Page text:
By Lateef Ibrahim, Abuja
The Independent National Electoral Commission, INEC, has vowed to resist the invitation to be drawn into the debate on the propriety, correctness or otherwise of the decisions of the various Election Petitions Tribunals and the Courts.
The Commission made it pointedly clear that the Constitution of the Federal Republic of Nigeria, 1999 (as amended) and the Electoral Act, 2010 (as amended) have clearly and comprehensively delineated the powers and areas of jurisdiction of various institutions of our democracy.
The Prof Mahmood Yakubu-led INEC stated further that the decisions of courts and tribunal are final, stressing that the rule of law dictates that all authorities and persons give effect to them.
The Commission said these in a statement yesterday by its National Commissioner and Chairman,
Information and Voter Education Committee, VEP, Barr Festus Okoye in Abuja.
The statement explained that the Commission’s code of conduct ensures that all its staff remain non-partisan in the discharge of their official duties.
“This is the only way they can maintain the delicate balance between all the contending political parties and candidates in the political process.
It declared that it is therefore unhelpful and counterproductive to profile senior staff of the Commission operating in any part of the country and paint them with the brush of partisanship just to score political points.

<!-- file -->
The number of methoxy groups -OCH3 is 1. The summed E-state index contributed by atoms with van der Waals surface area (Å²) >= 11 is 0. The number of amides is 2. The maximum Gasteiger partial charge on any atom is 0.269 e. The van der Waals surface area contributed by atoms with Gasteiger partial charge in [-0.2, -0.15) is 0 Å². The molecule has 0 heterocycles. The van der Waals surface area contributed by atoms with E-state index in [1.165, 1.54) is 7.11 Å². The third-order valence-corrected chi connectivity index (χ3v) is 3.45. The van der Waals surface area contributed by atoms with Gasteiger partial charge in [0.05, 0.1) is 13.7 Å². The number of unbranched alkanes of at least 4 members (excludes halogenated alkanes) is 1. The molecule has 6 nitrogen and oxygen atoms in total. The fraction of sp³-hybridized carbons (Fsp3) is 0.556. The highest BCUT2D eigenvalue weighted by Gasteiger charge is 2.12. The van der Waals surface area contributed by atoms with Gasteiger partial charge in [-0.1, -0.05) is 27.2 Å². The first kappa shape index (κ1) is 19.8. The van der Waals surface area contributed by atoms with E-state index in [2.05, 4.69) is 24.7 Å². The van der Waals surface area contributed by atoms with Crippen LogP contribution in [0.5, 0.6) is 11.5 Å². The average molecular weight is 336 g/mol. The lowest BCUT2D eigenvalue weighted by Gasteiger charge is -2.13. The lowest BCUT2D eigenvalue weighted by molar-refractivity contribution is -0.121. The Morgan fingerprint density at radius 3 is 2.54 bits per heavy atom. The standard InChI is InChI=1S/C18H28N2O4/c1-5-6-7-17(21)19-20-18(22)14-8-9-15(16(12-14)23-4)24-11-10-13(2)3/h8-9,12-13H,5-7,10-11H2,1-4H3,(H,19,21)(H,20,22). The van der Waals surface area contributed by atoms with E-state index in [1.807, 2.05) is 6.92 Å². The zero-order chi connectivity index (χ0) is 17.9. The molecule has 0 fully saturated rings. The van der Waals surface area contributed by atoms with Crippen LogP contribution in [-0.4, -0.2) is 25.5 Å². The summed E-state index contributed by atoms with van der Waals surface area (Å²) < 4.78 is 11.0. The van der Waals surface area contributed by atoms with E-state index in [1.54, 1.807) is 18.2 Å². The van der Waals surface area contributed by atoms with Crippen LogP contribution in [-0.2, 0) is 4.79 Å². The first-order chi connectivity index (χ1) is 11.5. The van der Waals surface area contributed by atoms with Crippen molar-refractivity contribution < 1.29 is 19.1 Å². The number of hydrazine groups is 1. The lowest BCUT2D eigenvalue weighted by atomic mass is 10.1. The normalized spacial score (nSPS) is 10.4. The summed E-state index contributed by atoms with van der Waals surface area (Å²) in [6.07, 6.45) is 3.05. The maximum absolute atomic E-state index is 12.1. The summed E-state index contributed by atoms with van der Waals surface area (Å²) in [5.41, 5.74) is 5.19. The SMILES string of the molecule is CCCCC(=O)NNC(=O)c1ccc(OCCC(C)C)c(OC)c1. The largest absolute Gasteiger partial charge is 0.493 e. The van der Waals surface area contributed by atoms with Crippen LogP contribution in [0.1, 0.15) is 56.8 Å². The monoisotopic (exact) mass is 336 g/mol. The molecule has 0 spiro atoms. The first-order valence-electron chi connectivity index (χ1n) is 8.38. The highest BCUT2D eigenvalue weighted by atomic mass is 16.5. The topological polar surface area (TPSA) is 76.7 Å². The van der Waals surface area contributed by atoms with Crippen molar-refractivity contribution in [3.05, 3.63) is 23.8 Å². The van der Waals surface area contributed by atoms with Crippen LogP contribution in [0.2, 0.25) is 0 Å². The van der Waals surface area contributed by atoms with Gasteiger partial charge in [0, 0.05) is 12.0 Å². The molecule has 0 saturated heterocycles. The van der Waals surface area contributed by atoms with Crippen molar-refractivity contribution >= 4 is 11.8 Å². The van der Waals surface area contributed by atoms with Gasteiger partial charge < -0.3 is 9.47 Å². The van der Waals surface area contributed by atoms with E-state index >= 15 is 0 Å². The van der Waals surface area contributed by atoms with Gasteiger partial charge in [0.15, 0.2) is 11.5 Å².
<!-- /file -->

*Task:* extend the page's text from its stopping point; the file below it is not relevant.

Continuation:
Rather, the Commission made it abundantly clear that it will focus on its efforts and that of other institutions to bring about necessary reforms to give Nigerians comprehensive and robust electoral framework that will take care of perceived and identified flaws and lacunae in the electoral process.
The Commission thus enjoined political parties and candidates to develop the democratic spirit and assist it (the Commission) in the conduct of free and transparent elections.
It assured Nigerians that the it will remain focused and determined to continue with improvements in the electoral process and solidify the sovereign right of the Nigerian people to freely choose their representatives.
The statement reads, “The Independent National Electoral Commission (INEC) conducted general elections in 2019 to fill 1,558 positions.
“Arising from the conduct of the elections, some of the Political Parties and Candidates filed Petitions before the various Election Petitions Tribunals and Courts to ventilate their grievances and all the Petitions have been determined.
“For the records, a total of 807 post-election petitions were filed, out of which 582 were dismissed, 183 withdrawn by the petitioners and only 30 petitions, representing less than 2% of the total resulted in orders by the Tribunals and Courts to the Commission to rerun the elections.